He reacted against the alternative comedy movement by dealing in an aggressive and uncompromising way with issues of race and gender which challenged the prevailing orthodoxy of the alternative comedy scene. Outbursts of his savage comedy during his conjuring shows have sometimes alienated him from the more conservative magic community.[12]



Some of his earliest performances as a magician, with comic asides, were at a Glasgow pub (the Weavers Inn) run by future comedienne Janey Godley. He first came to prominence as a comedian in London in the early 1980s and was, for a time considered part of the alternative comedy movement. While living in Scotland he would travel down to appear at The Comedy Store in London by express coach. In his early days he was managed by anarchic comedian and club proprietor Malcolm Hardee, whose provocative selling line was that Sadowitz was too shocking to appear on TV; this may have actively put off TV producers from booking him. As a bet with fellow comic Nick Revell, he produced one of his most famous lines of that era: "Nelson Mandela, what a cunt. Terry Waite, fucking bastard. I dunno, you lend some people a fiver, you never see them again."[13]

While still with Hardee, Sadowitz's hit 1987 Edinburgh Fringe show Total Abuse was filmed at the Bloomsbury Theatre. It was also turned into the album Gobshite, but was soon withdrawn due to fears it might have libeled Jimmy Savile after referring to Savile as an expert in child abuse (a year after Savile's death in 2011, police investigations began).[14] After a brief run as a columnist for Time Out magazine, he embarked on the Lose Your Comic Virginity tour in 1989.[15] At this time he was no longer being managed by Malcolm Hardee but by Jon Thoday's fledgling Avalon management company. This tour culminated in a show at the Dominion Theatre in London, the climax of which was an illusion in which he appeared from the rear of the auditorium wearing a kilt and a huge plastic phallus from which he proceeded to spray the audience.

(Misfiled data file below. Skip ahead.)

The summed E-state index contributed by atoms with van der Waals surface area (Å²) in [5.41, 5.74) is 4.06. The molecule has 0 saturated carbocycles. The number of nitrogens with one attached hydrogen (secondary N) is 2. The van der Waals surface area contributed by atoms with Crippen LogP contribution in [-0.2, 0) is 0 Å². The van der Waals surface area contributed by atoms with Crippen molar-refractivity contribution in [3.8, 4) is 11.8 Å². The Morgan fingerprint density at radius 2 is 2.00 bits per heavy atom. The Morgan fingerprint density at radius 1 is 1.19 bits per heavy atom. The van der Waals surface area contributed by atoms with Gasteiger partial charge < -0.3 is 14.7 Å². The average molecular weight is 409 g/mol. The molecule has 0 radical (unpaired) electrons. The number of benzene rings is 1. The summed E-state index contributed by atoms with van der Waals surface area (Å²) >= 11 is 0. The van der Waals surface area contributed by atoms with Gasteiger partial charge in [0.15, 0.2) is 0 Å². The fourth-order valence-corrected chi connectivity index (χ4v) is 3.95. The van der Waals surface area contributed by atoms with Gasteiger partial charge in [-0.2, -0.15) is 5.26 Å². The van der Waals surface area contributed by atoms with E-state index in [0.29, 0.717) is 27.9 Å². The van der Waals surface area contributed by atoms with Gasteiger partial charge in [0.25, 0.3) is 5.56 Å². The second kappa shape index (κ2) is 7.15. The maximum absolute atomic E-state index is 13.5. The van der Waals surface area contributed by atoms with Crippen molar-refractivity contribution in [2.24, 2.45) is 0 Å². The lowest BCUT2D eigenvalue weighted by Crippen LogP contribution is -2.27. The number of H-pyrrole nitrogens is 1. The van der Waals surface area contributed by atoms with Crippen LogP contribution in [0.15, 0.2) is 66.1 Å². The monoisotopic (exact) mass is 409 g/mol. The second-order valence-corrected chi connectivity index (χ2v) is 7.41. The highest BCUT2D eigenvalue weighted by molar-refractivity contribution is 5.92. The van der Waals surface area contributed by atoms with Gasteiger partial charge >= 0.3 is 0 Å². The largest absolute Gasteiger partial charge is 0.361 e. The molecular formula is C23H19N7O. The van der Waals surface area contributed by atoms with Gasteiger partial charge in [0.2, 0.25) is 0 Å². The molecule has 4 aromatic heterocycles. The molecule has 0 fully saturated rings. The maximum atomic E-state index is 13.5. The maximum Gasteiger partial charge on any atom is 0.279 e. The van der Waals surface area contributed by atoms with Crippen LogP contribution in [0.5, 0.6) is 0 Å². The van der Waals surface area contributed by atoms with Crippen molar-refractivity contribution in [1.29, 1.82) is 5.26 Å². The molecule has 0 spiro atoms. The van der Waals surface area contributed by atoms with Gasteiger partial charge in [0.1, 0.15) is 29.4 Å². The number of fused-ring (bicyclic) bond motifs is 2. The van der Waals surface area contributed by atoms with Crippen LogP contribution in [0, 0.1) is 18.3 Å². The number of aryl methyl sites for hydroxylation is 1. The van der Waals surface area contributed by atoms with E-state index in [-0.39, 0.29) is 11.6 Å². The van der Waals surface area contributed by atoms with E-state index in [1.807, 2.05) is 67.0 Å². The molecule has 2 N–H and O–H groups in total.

In 1991 at the Just for Laughs Comedy Festival in Montreal he was knocked unconscious by an irate audience member during a performance which mocked French Canadians, starting with the greeting "Hello moosefuckers! I tell you why I hate Canada, half of you speak French, and the other half let them."[16]

In 1992 he appeared in his own television show The Pall Bearer's Revue. This name was taken from an old magic magazine. This show attracted a record number of complaints and has never been repeated.[17] A typical joke on it was: "It's funny, why do you never hear anyone say the word 'cunt' on TV?"